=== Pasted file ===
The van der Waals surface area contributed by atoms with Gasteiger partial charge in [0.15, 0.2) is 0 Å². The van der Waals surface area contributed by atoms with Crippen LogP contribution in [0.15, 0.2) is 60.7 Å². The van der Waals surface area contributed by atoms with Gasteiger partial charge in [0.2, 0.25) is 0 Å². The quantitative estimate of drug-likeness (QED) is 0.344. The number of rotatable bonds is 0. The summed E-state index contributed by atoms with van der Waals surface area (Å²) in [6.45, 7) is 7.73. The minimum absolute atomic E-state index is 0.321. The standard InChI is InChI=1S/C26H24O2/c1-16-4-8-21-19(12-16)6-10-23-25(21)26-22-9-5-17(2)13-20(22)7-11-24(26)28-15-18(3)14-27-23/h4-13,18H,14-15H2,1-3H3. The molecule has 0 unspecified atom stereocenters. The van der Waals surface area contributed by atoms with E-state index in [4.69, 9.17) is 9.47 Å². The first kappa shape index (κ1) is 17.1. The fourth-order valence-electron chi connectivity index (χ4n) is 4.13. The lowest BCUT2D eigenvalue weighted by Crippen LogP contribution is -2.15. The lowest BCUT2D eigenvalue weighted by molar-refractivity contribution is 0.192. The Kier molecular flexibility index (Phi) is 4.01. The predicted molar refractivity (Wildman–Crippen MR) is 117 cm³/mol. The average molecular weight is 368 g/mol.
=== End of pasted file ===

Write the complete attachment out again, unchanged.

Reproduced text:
The van der Waals surface area contributed by atoms with Gasteiger partial charge in [0.15, 0.2) is 0 Å². The van der Waals surface area contributed by atoms with Crippen LogP contribution in [0.15, 0.2) is 60.7 Å². The van der Waals surface area contributed by atoms with Gasteiger partial charge in [0.2, 0.25) is 0 Å². The quantitative estimate of drug-likeness (QED) is 0.344. The number of rotatable bonds is 0. The summed E-state index contributed by atoms with van der Waals surface area (Å²) in [6.45, 7) is 7.73. The minimum absolute atomic E-state index is 0.321. The standard InChI is InChI=1S/C26H24O2/c1-16-4-8-21-19(12-16)6-10-23-25(21)26-22-9-5-17(2)13-20(22)7-11-24(26)28-15-18(3)14-27-23/h4-13,18H,14-15H2,1-3H3. The molecule has 0 unspecified atom stereocenters. The van der Waals surface area contributed by atoms with E-state index in [4.69, 9.17) is 9.47 Å². The first kappa shape index (κ1) is 17.1. The fourth-order valence-electron chi connectivity index (χ4n) is 4.13. The lowest BCUT2D eigenvalue weighted by Crippen LogP contribution is -2.15. The lowest BCUT2D eigenvalue weighted by molar-refractivity contribution is 0.192. The Kier molecular flexibility index (Phi) is 4.01. The predicted molar refractivity (Wildman–Crippen MR) is 117 cm³/mol. The average molecular weight is 368 g/mol.